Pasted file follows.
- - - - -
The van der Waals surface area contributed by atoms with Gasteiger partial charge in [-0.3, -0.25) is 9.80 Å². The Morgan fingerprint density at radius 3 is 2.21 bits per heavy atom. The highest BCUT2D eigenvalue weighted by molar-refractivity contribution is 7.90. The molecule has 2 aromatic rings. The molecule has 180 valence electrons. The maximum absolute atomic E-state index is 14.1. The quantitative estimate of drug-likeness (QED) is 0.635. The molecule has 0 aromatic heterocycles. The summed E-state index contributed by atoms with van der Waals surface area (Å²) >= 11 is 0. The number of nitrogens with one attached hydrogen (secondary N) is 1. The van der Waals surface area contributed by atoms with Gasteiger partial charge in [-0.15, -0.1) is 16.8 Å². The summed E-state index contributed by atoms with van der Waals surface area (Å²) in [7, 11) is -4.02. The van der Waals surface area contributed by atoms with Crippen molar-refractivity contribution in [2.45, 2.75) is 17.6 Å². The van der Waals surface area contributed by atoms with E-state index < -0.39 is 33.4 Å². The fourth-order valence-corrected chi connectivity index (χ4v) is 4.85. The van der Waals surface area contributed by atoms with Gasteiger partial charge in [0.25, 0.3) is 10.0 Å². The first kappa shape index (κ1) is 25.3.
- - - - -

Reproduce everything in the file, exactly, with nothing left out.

The van der Waals surface area contributed by atoms with Gasteiger partial charge in [-0.3, -0.25) is 9.80 Å². The Morgan fingerprint density at radius 3 is 2.21 bits per heavy atom. The highest BCUT2D eigenvalue weighted by molar-refractivity contribution is 7.90. The molecule has 2 aromatic rings. The molecule has 180 valence electrons. The maximum absolute atomic E-state index is 14.1. The quantitative estimate of drug-likeness (QED) is 0.635. The molecule has 0 aromatic heterocycles. The summed E-state index contributed by atoms with van der Waals surface area (Å²) >= 11 is 0. The number of nitrogens with one attached hydrogen (secondary N) is 1. The van der Waals surface area contributed by atoms with Gasteiger partial charge in [-0.15, -0.1) is 16.8 Å². The summed E-state index contributed by atoms with van der Waals surface area (Å²) in [7, 11) is -4.02. The van der Waals surface area contributed by atoms with Crippen molar-refractivity contribution in [2.45, 2.75) is 17.6 Å². The van der Waals surface area contributed by atoms with E-state index < -0.39 is 33.4 Å². The fourth-order valence-corrected chi connectivity index (χ4v) is 4.85. The van der Waals surface area contributed by atoms with Gasteiger partial charge in [0.25, 0.3) is 10.0 Å². The first kappa shape index (κ1) is 25.3.